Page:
Thousands of fans were waiting Sunday night at Lome's airport, where the team was greeted by Prime Minister Gilbert Houngbo, the BBC reported.
The crowd watched quietly with many people in tears as the coffins bearing the two members of the delegation killed in the attack were carried across the runway.
Houngbo called it a "sad day" and a "disgrace for African football". The prime minister ordered the team's return home and sent a government plane to Angola to fly it back to the capital.
The Togolese delegation's bus came under fire Friday from separatists in the oil-rich Angolan province of Cabinda.
The bus driver, assistant coach Abalo Amnalete and team spokesman Stanislas Ocloo died in the attack. Goalkeeper Kodjovi Obilale was taken to intensive care in South Africa to receive treatment for gunshot wounds.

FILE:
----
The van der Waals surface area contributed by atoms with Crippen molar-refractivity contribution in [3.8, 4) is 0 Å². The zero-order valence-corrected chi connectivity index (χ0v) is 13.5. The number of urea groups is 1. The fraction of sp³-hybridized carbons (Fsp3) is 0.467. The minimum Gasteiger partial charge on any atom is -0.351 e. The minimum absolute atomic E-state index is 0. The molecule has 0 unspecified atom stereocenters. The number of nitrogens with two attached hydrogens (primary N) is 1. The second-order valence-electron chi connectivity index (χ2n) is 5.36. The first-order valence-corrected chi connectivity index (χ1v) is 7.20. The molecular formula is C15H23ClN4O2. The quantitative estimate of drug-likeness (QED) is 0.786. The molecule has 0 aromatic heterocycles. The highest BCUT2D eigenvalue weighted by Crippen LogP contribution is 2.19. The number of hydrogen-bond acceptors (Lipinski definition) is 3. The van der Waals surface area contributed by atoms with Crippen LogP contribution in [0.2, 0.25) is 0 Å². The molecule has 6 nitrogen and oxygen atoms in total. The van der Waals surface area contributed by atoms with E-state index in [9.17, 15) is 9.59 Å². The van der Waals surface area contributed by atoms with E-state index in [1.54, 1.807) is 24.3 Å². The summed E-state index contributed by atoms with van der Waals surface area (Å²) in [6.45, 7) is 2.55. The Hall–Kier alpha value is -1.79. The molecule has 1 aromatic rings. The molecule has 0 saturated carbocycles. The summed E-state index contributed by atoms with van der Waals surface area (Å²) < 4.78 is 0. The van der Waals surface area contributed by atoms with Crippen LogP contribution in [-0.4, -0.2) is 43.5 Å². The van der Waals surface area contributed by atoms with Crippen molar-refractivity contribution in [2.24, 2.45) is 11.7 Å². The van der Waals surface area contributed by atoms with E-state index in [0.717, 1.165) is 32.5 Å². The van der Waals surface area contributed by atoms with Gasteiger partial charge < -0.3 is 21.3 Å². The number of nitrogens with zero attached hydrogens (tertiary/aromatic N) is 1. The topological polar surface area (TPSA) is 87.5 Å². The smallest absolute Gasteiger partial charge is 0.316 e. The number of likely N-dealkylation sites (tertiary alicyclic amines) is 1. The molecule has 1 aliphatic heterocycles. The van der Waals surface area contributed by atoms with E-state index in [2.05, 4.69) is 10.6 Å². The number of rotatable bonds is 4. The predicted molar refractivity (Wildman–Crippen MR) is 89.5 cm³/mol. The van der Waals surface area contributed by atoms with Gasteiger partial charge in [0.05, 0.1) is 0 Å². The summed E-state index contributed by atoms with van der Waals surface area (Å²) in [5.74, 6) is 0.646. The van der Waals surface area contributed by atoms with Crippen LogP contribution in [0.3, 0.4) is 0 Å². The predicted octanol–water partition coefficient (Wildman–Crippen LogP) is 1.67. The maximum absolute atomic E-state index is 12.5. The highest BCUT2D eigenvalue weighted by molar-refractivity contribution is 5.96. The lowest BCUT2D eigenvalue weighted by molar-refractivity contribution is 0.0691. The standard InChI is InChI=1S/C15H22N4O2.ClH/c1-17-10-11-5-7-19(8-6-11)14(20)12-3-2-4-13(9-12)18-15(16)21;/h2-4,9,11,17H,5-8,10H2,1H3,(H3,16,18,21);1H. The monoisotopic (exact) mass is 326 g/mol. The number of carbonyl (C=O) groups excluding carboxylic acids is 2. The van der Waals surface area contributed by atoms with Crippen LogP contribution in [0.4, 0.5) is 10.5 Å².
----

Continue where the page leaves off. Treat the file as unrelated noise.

A minute's silence for the victims was held before the opening game in Luanda Sunday. Angolan President Jose Eduardo dos Santos condemned the attack in his opening speech but said Cabinda would remain one of the cup's venues.
The province is separated from the rest of Angola by around 40 kilometres of territory belonging to the Democratic Republic of Congo.
The Togolese were due to face Ghana's national team, known as the Black Stars, Monday evening.